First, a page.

Original meaning of the citizenship clause

The only real debate about the meaning of the citizenship clause comes from constitutional originalists, of which the overwhelming majority are considered politically conservative. More liberally inclined judicial minds, for the most part, either consider the original meaning of the clause irrelevant for the purpose of determining what it should mean today, or side with the particular originalist camp that concludes the clause was meant to guarantee birthright citizenship to anyone born in the territory of the United States.

Originalist legal minds are, however, split down the middle as to the original public meaning of the clause. As to their debate, there are several relevant quotations that predate the ratification of the 14th amendment, and which serve to inform our understanding of the meaning of its terms.

First, the famous Supreme Court Justice Joseph Story wrote in 1840 that:

Two things usually concur to create citizenship: first, birth locally within the dominions of the sovereign, and secondly, birth within the protection and obedience, or, in other words, within the ligeance [sic] of the sovereign. That is, the party must be born within a place where the sovereign is at the time in full possession and exercise of his power, and the party must also at his birth derive protection from, and, consequently, owe obedience or allegiance to, the sovereign, as such, de facto. [Emphasis added.]

As to what may constitute de facto allegiance to a sovereign, James Madison wrote even earlier:

It is an established maxim that birth is a criterion of allegiance. Birth however derives its force sometimes from place and sometimes from parentage, but in general place is the most certain criterion; it is what applies in the United States; it will therefore be unnecessary to investigate any other. [Emphasis added]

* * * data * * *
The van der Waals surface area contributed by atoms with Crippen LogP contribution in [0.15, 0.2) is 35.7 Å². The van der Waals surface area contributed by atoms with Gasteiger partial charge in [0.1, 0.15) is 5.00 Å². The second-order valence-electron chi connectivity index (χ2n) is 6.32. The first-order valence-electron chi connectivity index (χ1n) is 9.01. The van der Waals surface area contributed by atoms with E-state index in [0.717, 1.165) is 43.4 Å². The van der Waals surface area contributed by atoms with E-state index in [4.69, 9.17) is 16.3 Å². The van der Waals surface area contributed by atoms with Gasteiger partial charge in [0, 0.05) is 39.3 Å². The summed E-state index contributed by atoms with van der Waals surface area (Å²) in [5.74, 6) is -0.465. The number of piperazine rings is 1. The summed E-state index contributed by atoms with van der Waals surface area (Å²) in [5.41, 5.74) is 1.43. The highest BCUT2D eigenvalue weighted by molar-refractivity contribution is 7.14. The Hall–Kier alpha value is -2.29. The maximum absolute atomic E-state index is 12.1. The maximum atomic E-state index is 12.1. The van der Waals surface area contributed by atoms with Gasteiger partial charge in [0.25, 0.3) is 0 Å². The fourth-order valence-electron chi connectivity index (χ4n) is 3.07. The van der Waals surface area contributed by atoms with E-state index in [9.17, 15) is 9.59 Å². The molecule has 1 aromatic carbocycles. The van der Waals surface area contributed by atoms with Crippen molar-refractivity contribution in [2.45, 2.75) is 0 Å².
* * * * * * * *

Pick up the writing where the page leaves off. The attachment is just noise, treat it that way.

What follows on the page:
These two giants of early American jurisprudence were commenting on the meaning of the term “Natural born citizen” found in Article II of the Constitution. Therefore, it seems that if we are to make the altogether rational assumption that Justice Story and James Madison shared the same, correct understanding of the “established maxim” of birth as the most certain criterion of allegiance, and that de facto allegiance is sufficient to create citizenship, then birthright citizenship would be guaranteed by the Constitution. The original understanding of Article II would inform such an interpretation of the 14th Amendment – if birth is sufficient to create citizenship, and citizens are unambiguously subject to the jurisdiction of the United States, then all persons born in the territory of the United States must be citizens of the United States, guaranteed all rights and subject to all duties that derive therefrom.

This view is explained quite clearly in the words President Lincoln’s Attorney General Edward Bates, who served as the nation’s chief law enforcement officer and head of the Justice Department only a few years before the ratification of the 14th Amendment. Bates wrote, in an official opinion of the Attorney General of the United States “Citizenship of Children of Illegal Parents,” delivered September 1, 1862: